Agriculture in the United States has been in decline for years, and San Diego is no exception. But according to the city of San Diego’s 2018 annual agriculture report, it’s still a billion dollar industry that encompasses nearly 6,000 farms. The majority of these farms focus on crops like flowers and fruits, but as water and land costs rise, diversifying output has become a necessity to not only thrive, but simply survive.
“All San Diego farmers face a variety of issues that make farming a challenge, such as the high cost of land, shortage of labor, high cost of water and duplicative regulations,” says Hannah Gbeh, Executive Director of the San Diego Farm Bureau. “As a result of these constraints, our local farming community has adapted to do more with less. One of these adaptations is to shift from traditional crops to high value specialty or niche crops, such as coffee.”
How Coffee Came To California
Coffee growing has historically been relegated to higher altitude climates with well-defined rainy and dry seasons. The highest point in San Diego county is 6,535 feet above sea level, but on average, the region falls well below the typical altitude for most global coffee farms. That hasn’t stopped enterprising farmers looking to diversify.
Avocados make up the biggest amount of acreage planted in San Diego. They happen to be the ideal companion for intercropping with coffee trees.
“Just the existence of a new crop, that diversification helps sustain the last bit of California agriculture left,” explains Lindsey Mesta, co-founder and chief marketing officer for Frinj Coffee, Inc.
Since the early 2000s, Frinj has led — if not wholly invented — the California craft coffee movement. Frinj onboarded 50 farms to their program since incorporating in 2017, allowing farmers to maintain autonomy of growing while Frinj manages the processing side. (Mesta refers to this arrangement as “if they plant, we’ll process.”)
Several of these farms are in San Diego, including Mraz Family Farms in Oceanside, which is owned by Grammy-winner Jason Mraz.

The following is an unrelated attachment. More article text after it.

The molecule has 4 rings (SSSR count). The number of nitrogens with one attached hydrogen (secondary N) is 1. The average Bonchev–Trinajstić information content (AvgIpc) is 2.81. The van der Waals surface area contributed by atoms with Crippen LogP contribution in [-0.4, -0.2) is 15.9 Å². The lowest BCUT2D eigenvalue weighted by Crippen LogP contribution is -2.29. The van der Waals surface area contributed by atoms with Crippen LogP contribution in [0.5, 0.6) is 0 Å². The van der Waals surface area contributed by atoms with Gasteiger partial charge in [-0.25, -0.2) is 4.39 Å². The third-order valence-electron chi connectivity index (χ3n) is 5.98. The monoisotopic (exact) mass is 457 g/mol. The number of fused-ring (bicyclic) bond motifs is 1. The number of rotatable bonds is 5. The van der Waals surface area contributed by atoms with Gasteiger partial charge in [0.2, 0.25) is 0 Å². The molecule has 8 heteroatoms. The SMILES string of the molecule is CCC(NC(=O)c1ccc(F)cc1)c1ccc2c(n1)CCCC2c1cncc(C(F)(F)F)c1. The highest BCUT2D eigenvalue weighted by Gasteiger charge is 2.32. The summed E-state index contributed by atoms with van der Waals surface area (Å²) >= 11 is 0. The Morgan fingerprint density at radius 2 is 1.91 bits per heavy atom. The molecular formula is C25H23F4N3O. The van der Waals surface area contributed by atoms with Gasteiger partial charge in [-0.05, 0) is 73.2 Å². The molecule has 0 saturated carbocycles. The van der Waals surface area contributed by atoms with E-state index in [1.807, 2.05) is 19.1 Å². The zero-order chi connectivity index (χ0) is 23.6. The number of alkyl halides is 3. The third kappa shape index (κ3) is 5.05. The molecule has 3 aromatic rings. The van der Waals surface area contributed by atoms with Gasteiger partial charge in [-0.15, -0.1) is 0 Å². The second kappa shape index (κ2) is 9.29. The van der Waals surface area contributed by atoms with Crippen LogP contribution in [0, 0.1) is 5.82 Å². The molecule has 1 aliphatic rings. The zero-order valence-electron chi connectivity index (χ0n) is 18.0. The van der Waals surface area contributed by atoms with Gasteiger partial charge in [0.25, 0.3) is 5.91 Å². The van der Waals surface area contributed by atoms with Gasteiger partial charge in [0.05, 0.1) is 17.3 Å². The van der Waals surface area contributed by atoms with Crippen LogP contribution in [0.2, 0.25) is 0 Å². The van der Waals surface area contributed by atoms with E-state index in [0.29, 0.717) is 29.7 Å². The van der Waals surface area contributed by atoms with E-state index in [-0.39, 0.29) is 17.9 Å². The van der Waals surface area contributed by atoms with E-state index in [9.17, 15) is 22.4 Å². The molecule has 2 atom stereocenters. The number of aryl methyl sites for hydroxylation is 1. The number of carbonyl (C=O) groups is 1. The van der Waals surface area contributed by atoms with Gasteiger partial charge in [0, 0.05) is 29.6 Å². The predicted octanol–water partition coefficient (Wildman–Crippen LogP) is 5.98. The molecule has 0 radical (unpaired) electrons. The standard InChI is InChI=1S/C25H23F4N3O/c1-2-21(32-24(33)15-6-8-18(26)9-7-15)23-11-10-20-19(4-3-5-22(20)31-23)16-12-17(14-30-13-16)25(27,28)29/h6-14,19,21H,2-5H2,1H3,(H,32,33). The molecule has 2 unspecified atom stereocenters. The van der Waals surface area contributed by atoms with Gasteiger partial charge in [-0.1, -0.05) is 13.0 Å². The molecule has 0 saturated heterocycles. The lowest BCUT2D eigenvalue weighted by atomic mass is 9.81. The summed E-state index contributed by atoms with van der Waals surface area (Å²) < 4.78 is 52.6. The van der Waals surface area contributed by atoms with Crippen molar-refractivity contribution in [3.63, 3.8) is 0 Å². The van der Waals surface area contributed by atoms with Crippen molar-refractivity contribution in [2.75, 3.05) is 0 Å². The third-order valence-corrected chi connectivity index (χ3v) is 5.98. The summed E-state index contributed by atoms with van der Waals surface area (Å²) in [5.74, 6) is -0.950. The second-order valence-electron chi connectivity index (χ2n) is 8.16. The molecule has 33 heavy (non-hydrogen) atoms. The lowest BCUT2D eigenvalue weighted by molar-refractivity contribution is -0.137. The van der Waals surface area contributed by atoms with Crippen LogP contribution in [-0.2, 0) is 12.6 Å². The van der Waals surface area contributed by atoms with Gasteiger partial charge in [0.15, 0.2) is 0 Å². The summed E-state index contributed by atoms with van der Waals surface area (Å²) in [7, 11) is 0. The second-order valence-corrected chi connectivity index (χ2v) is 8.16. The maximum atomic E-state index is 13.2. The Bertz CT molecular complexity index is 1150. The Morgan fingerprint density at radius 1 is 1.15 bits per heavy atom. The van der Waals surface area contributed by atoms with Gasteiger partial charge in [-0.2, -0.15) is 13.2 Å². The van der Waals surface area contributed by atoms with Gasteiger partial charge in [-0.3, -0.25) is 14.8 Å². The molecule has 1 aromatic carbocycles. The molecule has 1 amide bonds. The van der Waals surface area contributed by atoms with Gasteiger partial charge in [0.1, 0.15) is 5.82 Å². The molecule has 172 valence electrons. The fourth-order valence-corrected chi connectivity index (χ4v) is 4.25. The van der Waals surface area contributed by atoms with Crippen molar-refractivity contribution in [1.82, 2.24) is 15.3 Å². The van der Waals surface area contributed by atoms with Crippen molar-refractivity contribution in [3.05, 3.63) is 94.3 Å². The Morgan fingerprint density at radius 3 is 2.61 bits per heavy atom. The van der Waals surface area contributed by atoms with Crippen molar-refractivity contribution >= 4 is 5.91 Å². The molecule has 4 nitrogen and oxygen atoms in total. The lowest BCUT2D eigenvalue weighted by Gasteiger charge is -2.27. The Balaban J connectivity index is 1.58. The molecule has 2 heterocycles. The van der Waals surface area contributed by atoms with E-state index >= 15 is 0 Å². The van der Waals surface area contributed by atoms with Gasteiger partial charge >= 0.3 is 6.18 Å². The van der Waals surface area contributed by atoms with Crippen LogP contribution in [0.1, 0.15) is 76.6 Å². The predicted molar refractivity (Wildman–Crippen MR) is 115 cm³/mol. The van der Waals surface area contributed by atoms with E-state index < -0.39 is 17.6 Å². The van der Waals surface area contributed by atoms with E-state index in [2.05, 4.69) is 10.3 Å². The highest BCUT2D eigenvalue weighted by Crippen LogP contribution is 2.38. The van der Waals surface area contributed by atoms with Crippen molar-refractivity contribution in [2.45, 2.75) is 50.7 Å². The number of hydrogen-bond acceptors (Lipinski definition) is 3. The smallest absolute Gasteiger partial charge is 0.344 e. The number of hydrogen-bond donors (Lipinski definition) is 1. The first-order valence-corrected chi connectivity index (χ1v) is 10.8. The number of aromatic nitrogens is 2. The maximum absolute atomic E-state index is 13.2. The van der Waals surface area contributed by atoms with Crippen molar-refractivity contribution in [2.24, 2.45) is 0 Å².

Growing coffee in a relatively untested environment requires a staggering amount of experimentation, risk, and of course, cost, which is reflected in the pricing.
Bird Rock Coffee Roasters sells 8 ounces of its Laurina Natural varietal from Colombia for $30. By comparison, Frinj’s California-grown Cuicateco varietal goes for $100 for 200 grams. Despite the high price tag, their stock still sold out within two hours.
Even more staggering are the Mraz-grown Geisha beans, which sold out in three days at $199 for 4 ounces.
The five Frinj farms in San Diego grow multiple varietals, including Caturra Rojo and Typica. In coffee, the varietal itself, as well as the roasting process, ultimately dictates much of the final flavor, and according to Jeff Taylor, co-owner of Bird Rock, Geisha is the best of the best of California beans.
This is the first year any San Diego coffee farms have yielded a crop, and the price might not always be so astronomical. Yet, despite sticker shock for casual coffee consumers, Taylor sees the demand for locally-grown coffee.
“I’m not trying to be a mass market for every consumer. We just need that special niche who’s willing to pay the price,” he explains. It’s going to be a work-in-progress to find the balance of high quality, high prices, and desire to support local.